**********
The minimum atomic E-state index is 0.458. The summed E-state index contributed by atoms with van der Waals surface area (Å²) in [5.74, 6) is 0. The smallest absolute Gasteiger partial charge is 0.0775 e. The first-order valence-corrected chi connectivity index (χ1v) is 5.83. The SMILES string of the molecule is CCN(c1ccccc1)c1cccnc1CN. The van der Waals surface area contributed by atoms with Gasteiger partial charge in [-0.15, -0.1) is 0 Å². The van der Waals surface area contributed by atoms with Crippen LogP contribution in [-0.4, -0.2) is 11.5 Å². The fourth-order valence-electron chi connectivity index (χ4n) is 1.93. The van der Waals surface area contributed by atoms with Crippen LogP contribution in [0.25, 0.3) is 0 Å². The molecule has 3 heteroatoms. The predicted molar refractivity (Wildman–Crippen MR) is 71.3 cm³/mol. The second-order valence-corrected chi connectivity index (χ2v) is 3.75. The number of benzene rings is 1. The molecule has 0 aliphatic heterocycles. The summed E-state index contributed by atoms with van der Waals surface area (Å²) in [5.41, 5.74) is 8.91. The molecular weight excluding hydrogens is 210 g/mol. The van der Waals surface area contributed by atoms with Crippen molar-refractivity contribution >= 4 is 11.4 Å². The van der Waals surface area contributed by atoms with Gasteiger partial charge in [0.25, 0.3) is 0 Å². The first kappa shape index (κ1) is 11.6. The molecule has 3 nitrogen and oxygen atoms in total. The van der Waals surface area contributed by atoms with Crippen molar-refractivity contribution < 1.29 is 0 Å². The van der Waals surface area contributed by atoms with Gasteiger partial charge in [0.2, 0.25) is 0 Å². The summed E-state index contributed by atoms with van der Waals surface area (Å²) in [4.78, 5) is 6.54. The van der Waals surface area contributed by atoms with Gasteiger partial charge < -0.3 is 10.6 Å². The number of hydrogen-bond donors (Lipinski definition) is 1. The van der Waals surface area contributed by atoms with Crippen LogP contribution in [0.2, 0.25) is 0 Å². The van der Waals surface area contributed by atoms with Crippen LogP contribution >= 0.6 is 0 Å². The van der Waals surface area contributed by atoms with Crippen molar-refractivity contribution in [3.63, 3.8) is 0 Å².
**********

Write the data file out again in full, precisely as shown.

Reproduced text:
The minimum atomic E-state index is 0.458. The summed E-state index contributed by atoms with van der Waals surface area (Å²) in [5.74, 6) is 0. The smallest absolute Gasteiger partial charge is 0.0775 e. The first-order valence-corrected chi connectivity index (χ1v) is 5.83. The SMILES string of the molecule is CCN(c1ccccc1)c1cccnc1CN. The van der Waals surface area contributed by atoms with Gasteiger partial charge in [-0.15, -0.1) is 0 Å². The van der Waals surface area contributed by atoms with Crippen LogP contribution in [-0.4, -0.2) is 11.5 Å². The fourth-order valence-electron chi connectivity index (χ4n) is 1.93. The van der Waals surface area contributed by atoms with Crippen LogP contribution in [0.25, 0.3) is 0 Å². The molecule has 3 heteroatoms. The predicted molar refractivity (Wildman–Crippen MR) is 71.3 cm³/mol. The second-order valence-corrected chi connectivity index (χ2v) is 3.75. The number of benzene rings is 1. The molecule has 0 aliphatic heterocycles. The summed E-state index contributed by atoms with van der Waals surface area (Å²) in [5.41, 5.74) is 8.91. The molecular weight excluding hydrogens is 210 g/mol. The van der Waals surface area contributed by atoms with Crippen molar-refractivity contribution >= 4 is 11.4 Å². The van der Waals surface area contributed by atoms with Gasteiger partial charge in [0.25, 0.3) is 0 Å². The first kappa shape index (κ1) is 11.6. The molecule has 3 nitrogen and oxygen atoms in total. The van der Waals surface area contributed by atoms with Crippen molar-refractivity contribution < 1.29 is 0 Å². The van der Waals surface area contributed by atoms with Gasteiger partial charge in [0.2, 0.25) is 0 Å². The summed E-state index contributed by atoms with van der Waals surface area (Å²) in [4.78, 5) is 6.54. The van der Waals surface area contributed by atoms with Gasteiger partial charge < -0.3 is 10.6 Å². The number of hydrogen-bond donors (Lipinski definition) is 1. The van der Waals surface area contributed by atoms with Crippen LogP contribution in [0.2, 0.25) is 0 Å². The van der Waals surface area contributed by atoms with Crippen LogP contribution >= 0.6 is 0 Å². The van der Waals surface area contributed by atoms with Crippen molar-refractivity contribution in [3.63, 3.8) is 0 Å².